In the light transmission photodetection arrangement of FIGS. 1 and 2, the translucent portions 14 are of sufficient length that both photodetectors 16 and 17 may be simultaneously activated for a period of time, as the indicating portion 14 travels over the light source 18. For clockwise rotation of the disc 12, light is detected by the photodetector 16, then by both photodetectors 16 and 17, and finally by the photodetector 17 alone. The opposite sequence occurs for counterclockwise rotation of the disc 12. The alternative sensor arrangements of FIGS. 3 and 4 are constructed to provide similar sequences of photodetector illumination.

Two indicia 14 are used to increase the resolution in counting revolutions of the disc 12. For some types of meters the second indicium provides balance to ensure accurate driving of the disc. The number of indicia is not critical to the present pulse initiation system, it being understood that for each full rotation of the disc 12, generally one pulse is produced for each indicium.

To produce a record of power flow, the rotations of the disc 12 are counted by counting pulses derived from the activation of the sensors 16 and 17 as the indicating portions 14 pass over the light source 18. Since the disc 12 may rotate in either direction, clockwise or counterclockwise, dependent upon the direction of power flow in the electrical system being measured, the pulse output is differentiable for each direction of rotation of the disc. In addition, the production of false pulses is prevented in the event of reversals of direction of the disc 12.

An exemplary embodiment of electronic circuitry for such a direction sensitive pulse initiator for a watthour meter is illustrated in FIG. 5. The photodetector 16 produces a logic high when illuminated which is coupled to an amplifier A to produce a logic high on an amplifier output line A. Similarly, the activation of the photodetector 17 produces a logic high which is coupled to an amplifier B which has an output line B. Therefore, as an indicating portion 14 rotates past the photodetectors in a clockwise direction, first line A is high, then both lines A and B are high, and finally line B is high. For counterclockwise rotation, as an indicating portion 14 moves past the photodetectors, first line B is high, then both lines B and A, and finally line A. When the indicia 14 are not being sensed by the photodetectors, both lines A and B are low.

These four signal conditions or states for the lines A and B, and the sequence in which they occur, are decoded by the circuitry of the pulse initiator to produce rotation pulses of the proper sense or direction of rotation.

In order to produce a pulse for either direction of rotation, clockwise or counterclockwise, two conditions must coincide: the lines A and B must be in a state for pulse production and this state must have been entered in the same direction as it was previously exited. For example, to produce a clockwise rotation pulse, both lines A and B must be high; this condition must have been entered by clockwise rotation of an indicium; and the previous time both the lines A and B were high an indicium must have exited in the clockwise direction. Clockwise entry to the state in which lines A and B are high occurs when an indicium 14 rotates clockwise, and line A is high before both lines A and B are high. A clockwise exit of an indicium from the vicinity of the sensors, the sensor zone, is indicated by a transition from both lines A and B being high to only the line B being high.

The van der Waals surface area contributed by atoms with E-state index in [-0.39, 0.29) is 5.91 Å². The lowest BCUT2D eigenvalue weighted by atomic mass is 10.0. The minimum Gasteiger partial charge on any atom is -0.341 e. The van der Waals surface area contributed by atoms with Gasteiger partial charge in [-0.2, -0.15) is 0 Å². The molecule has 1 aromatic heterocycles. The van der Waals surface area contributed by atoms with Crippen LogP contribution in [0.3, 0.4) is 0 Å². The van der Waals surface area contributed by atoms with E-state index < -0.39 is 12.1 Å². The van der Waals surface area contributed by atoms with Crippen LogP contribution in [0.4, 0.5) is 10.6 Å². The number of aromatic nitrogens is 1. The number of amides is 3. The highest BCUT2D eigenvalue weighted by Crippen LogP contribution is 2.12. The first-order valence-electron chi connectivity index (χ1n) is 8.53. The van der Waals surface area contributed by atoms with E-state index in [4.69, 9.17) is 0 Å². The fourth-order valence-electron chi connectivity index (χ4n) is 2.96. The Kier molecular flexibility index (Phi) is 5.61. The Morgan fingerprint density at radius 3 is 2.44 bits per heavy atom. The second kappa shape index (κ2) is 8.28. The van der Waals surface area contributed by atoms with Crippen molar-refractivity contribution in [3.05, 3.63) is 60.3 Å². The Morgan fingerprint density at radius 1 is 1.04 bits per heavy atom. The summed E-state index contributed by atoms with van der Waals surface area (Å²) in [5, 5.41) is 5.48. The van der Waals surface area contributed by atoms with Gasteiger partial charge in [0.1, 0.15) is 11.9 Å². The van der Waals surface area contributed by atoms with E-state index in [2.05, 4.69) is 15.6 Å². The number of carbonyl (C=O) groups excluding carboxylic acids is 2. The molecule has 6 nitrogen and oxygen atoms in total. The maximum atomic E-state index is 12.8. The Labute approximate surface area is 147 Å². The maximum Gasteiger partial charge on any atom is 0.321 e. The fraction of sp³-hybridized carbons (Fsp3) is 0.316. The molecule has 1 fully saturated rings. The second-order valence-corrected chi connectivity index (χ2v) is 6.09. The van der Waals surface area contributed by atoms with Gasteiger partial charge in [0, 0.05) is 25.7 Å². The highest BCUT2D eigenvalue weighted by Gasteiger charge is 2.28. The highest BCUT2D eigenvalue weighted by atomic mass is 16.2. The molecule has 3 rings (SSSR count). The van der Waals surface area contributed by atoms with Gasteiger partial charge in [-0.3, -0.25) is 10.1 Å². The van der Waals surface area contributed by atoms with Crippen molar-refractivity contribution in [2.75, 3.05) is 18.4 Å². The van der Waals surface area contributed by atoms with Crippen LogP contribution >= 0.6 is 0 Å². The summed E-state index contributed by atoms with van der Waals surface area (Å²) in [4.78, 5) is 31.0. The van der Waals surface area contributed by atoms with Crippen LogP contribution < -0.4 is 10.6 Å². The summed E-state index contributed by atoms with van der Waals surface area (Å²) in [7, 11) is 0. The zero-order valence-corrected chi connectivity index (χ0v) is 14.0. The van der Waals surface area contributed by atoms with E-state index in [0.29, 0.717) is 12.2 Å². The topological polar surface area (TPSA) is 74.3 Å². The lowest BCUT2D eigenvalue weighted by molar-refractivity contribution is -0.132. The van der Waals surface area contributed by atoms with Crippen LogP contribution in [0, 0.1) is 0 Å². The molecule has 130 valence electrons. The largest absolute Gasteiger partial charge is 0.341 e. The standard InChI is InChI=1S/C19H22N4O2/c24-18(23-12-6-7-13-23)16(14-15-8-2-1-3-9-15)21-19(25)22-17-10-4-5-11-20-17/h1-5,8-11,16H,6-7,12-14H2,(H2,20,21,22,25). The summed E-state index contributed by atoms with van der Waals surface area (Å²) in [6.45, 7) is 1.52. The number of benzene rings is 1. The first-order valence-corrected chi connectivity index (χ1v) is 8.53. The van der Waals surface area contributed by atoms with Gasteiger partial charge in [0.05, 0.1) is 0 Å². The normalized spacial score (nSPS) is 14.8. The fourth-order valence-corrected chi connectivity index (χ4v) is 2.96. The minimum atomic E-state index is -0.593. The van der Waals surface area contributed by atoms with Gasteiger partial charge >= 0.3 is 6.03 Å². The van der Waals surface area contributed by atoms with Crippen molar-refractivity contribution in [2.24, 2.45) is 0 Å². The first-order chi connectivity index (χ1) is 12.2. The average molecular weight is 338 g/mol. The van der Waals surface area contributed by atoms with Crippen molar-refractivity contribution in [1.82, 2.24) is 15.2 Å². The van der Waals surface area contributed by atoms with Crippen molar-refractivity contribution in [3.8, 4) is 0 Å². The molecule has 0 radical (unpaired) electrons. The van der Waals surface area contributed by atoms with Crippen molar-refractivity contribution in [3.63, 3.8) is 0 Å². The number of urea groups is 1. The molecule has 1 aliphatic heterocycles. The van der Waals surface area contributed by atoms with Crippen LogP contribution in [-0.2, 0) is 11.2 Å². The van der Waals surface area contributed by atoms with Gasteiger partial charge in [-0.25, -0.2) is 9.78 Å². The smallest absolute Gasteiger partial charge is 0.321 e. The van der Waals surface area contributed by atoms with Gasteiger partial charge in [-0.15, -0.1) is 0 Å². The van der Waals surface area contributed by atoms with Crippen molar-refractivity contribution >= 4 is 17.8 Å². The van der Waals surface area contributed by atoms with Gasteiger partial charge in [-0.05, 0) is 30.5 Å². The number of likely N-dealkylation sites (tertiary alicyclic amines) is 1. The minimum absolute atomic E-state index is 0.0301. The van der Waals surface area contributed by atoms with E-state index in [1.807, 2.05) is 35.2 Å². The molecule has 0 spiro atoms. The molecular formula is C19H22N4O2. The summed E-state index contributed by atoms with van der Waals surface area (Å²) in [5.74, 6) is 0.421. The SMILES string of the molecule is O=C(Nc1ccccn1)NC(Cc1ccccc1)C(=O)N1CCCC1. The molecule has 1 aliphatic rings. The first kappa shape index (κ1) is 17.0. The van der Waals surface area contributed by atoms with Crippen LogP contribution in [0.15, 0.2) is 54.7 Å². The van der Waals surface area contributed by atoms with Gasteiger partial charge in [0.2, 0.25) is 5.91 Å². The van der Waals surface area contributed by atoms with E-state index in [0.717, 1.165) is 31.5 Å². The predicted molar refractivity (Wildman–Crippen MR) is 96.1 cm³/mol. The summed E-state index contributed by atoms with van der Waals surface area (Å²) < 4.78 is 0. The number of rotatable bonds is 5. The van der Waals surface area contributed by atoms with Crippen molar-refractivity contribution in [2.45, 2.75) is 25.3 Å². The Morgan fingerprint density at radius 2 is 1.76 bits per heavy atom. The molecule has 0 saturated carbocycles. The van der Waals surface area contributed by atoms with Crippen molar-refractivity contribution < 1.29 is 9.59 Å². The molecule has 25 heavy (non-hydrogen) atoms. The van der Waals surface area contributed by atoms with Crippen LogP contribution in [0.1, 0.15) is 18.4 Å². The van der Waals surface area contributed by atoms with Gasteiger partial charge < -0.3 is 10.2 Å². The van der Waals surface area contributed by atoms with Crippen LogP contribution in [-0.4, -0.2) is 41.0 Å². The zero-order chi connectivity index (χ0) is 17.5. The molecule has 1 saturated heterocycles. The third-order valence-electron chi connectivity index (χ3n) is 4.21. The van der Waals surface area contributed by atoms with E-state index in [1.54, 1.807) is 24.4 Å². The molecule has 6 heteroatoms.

A clockwise entry of an indicium into the sensor zone is determined by a flip flop 32. Counterclockwise entry of an indicium is determined by a flip flop 33. The clockwise or counterclockwise exit of an indicium is established by the outputs of a flip flop 34. The conditions for the generation of a clockwise rotation pulse are ANDed together by an AND gate 36. The conditions for the generation of a counterclockwise rotation pulse are ANDed together by an AND gate 37.

In order to detect a clockwise entry of the indicium 14 into the sensor zone, the line A, which goes high when the photodetector 16 is activated, is connected to the data input and RST input of the flip flop 32. Line A is also one input to an OR gate 38 whose output clocks both flip flops 32 and 33. Therefore, when line A goes high, the reset low is removed from the flip flop 32 and its data input is high. The high on line A is also coupled through the OR gate 38 and clocks both flip flops 32 and 33. This clocks the high on the flip flop 32 data input through the flip flop to its Q output so that the CW ENTER input to the AND gate 36 is high.

With continued clockwise rotation, the B line goes high in addition to the line A; and the reset low is removed from the flip flop 33 and its data input goes high. However, due to the previous high on the line A, the output of the OR gate 38 which clocks both the flip flops 32 and 33 is already high so that no clock pulse is produced. Therefore, the data input to the flip flop 33 is not coupled to its Q output. Thus the CCW ENTER input to the AND gate 37 remains low. This will inhibit the production of a counterclockwise rotation pulse since the entry of the indicium to the sensor area has been clockwise rather than counterclockwise.